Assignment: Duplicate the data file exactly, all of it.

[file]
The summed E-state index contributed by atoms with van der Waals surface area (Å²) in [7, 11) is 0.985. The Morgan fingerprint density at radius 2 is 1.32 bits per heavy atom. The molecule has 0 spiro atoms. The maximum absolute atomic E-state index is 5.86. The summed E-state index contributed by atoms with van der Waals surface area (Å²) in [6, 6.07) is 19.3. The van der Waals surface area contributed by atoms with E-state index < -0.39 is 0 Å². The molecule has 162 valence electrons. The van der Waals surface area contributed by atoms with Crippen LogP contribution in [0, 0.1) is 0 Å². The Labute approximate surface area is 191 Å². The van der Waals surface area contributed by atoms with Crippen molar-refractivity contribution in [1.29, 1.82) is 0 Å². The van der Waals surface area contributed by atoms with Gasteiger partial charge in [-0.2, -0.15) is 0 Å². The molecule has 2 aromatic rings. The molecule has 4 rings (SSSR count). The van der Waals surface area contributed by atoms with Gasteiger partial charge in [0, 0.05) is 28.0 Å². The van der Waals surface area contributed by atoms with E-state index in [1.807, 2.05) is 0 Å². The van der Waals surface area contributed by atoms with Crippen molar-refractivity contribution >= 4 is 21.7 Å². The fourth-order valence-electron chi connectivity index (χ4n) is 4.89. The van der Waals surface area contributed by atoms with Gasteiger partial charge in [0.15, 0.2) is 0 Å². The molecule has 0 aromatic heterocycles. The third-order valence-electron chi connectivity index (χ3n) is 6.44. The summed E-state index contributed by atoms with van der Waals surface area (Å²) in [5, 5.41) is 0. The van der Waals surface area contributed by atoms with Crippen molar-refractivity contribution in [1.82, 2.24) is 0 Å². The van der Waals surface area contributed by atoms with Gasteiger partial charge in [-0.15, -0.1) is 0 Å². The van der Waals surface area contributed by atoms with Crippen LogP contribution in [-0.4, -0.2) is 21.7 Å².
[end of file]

The summed E-state index contributed by atoms with van der Waals surface area (Å²) in [7, 11) is 0.985. The Morgan fingerprint density at radius 2 is 1.32 bits per heavy atom. The molecule has 0 spiro atoms. The maximum absolute atomic E-state index is 5.86. The summed E-state index contributed by atoms with van der Waals surface area (Å²) in [6, 6.07) is 19.3. The van der Waals surface area contributed by atoms with E-state index < -0.39 is 0 Å². The molecule has 162 valence electrons. The van der Waals surface area contributed by atoms with Crippen LogP contribution in [0, 0.1) is 0 Å². The Labute approximate surface area is 191 Å². The van der Waals surface area contributed by atoms with Crippen molar-refractivity contribution in [1.29, 1.82) is 0 Å². The van der Waals surface area contributed by atoms with Gasteiger partial charge in [-0.2, -0.15) is 0 Å². The molecule has 2 aromatic rings. The molecule has 4 rings (SSSR count). The van der Waals surface area contributed by atoms with Gasteiger partial charge in [0, 0.05) is 28.0 Å². The van der Waals surface area contributed by atoms with E-state index in [1.807, 2.05) is 0 Å². The van der Waals surface area contributed by atoms with Crippen molar-refractivity contribution >= 4 is 21.7 Å². The fourth-order valence-electron chi connectivity index (χ4n) is 4.89. The van der Waals surface area contributed by atoms with Gasteiger partial charge in [0.15, 0.2) is 0 Å². The molecule has 0 aromatic heterocycles. The third-order valence-electron chi connectivity index (χ3n) is 6.44. The summed E-state index contributed by atoms with van der Waals surface area (Å²) in [5, 5.41) is 0. The van der Waals surface area contributed by atoms with Crippen molar-refractivity contribution in [1.82, 2.24) is 0 Å². The van der Waals surface area contributed by atoms with Gasteiger partial charge in [-0.15, -0.1) is 0 Å². The van der Waals surface area contributed by atoms with Crippen LogP contribution in [-0.4, -0.2) is 21.7 Å².